Confessions of a Disneyland Dad (or, How My Loving and Attentive Wife Has Made Me Lazy)

My wife and I have been married for about 14.5 years, and while I the details of our life together before children is a little sketchy I do definitely recall, excepting the laundry which I botched a lot early in our marriage, there being a shared burden of tasks. I did a lot of cooking, tried to vacuum now and again, left my socks around to keep us on our toes. We also were able to spend a lot of time together, and enjoy one another on little weekend trips throughout Indiana (essentially the only place we’ve lived together without children) which was pretty neat. And we were also both wage earners! But once Adeline came, and I started seminary at Nashotah House Jenny was a “stay at home mom” who also worked for the school every other afternoon. And that’s when the traveling started. There were trips to Quincy to meet with the Bishop, a trip to Chicago to sign the Jerusalem Statement, multiple-day stay overs in Sheboygan for pastoral practicums. These were some great experiences. But I was the only one who experienced them.

In 2011 we moved to Boston to complete M.Div. at Holy Cross, where I hustled in several different jobs to make ends meet while Jennifer tended to our family, which now had grown to 5. There were more trips, more flights, to Chicago, Milwaukee, New Orleans, back to Davenport to see my brother. But again it was by myself. Jenny didn’t get to see our old parish family when I flew to Milwaukee to receive an AHEPA scholarship, nor did she get to divert to Pittsburgh on the way back to make a secret trip to Charleston to house hunt. Of course we got to do some really amazing things in Boston (like see the ocean for the first time ever) but I experienced so much while she juggled the household. It’s continued on since I was ordained, too, with the different meetings and conferences I’m expected to go to.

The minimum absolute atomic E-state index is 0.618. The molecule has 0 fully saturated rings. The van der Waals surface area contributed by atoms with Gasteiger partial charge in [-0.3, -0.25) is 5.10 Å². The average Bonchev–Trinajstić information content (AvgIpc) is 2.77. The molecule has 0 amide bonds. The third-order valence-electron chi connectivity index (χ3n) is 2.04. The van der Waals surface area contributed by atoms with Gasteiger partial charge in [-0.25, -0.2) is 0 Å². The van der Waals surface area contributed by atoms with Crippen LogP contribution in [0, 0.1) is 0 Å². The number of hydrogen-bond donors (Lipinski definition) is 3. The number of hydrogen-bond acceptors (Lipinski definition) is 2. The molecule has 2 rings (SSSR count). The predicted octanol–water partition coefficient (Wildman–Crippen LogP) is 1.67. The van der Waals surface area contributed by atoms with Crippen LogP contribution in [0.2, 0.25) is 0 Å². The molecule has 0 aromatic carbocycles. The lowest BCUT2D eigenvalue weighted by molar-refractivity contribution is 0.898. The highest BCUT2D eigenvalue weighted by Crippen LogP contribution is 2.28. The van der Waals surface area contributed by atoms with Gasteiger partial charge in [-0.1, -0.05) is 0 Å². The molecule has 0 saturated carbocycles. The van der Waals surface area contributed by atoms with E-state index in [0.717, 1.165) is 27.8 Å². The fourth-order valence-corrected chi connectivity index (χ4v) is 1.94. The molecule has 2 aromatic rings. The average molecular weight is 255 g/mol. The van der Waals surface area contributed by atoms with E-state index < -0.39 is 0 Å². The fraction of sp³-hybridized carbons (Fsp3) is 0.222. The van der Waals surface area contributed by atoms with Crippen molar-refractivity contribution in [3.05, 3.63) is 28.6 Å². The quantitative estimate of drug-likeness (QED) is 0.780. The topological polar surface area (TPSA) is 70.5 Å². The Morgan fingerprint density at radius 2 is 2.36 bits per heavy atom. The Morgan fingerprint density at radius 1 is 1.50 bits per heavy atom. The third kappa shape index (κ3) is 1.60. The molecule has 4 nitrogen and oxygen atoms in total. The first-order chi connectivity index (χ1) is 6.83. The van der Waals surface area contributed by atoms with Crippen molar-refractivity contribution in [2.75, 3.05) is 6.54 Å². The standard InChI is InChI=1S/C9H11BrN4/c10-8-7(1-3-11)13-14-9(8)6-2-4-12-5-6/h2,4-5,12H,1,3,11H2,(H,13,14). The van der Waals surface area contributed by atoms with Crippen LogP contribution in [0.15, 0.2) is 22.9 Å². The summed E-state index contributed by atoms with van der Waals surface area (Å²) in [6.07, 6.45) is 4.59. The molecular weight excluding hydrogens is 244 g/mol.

So this year I decided to try and “fix” that a little. For her birthday this I put together a little B&B / vineyard getaway with our koumbara Stacey, and I also finagled my parish travel budget so she could go to the National Presbyteres Retreat in California (she’s there at the time of this writing). Both of these times it’s been my girls and me only. Easy peasy; I give Jenny every Tuesday afternoon to herself, and also we kinda sorta chose to raise a family nowhere near any family. I tend to take at least one girl with me wherever I go. But Jenny’s two “outings” have revealed something to me: I’m a generally lazy guy!

I noticed while Jenny’s been gone that I have an easier time getting out of bed. I noticed I’m more attentive to the mess around the house, and don’t wait around to make supper for them. I’m more willing to put down my book, magazine, or computer and take the girls somewhere. Heck, I took them to two different parks on Saturday, then made grilled PB&J sandwiches and had a movie night on Sunday. What got into me to start deep scrubbing the counter top and range top and replenish the paper goods? What’s this odd feeling I have that I should be putting away everyone’s clothing from the laundry basket even though I have literally not opened my daughters’ dresser drawers in months? I even washed my own anteri on Thursday night. Startling!

I related this all to Jenny last night and she told me she finds that she’s more productive when I’m gone, too. But let’s face facts, here. I still hustle a couple of side jobs while I pastor my parish, and I’ve got my finger in a lot of pies, so when I come home I tend to veg (or sit and think or research something) more than I should. I’m lazy about things at home because, for good or bad, I “know Jenny will take care of it”. Then when she’s gone I step back up and cruise through everything. I call myself a Disneyland Dad which is a pejorative though I don’t mean it that way; I’m not an absent or even distant father/husband. But I do think that I could be more attentive and deliberate in my presence while home, and not just when Jenny’s gone or when I know she’s starting to burn out a little between raising and schooling the children and also keep the house.

I say this over and over but, Good God, Jenny keeps the entire household together. If I could I’ve give her a million days off. I just hope we can all travel together again sometime.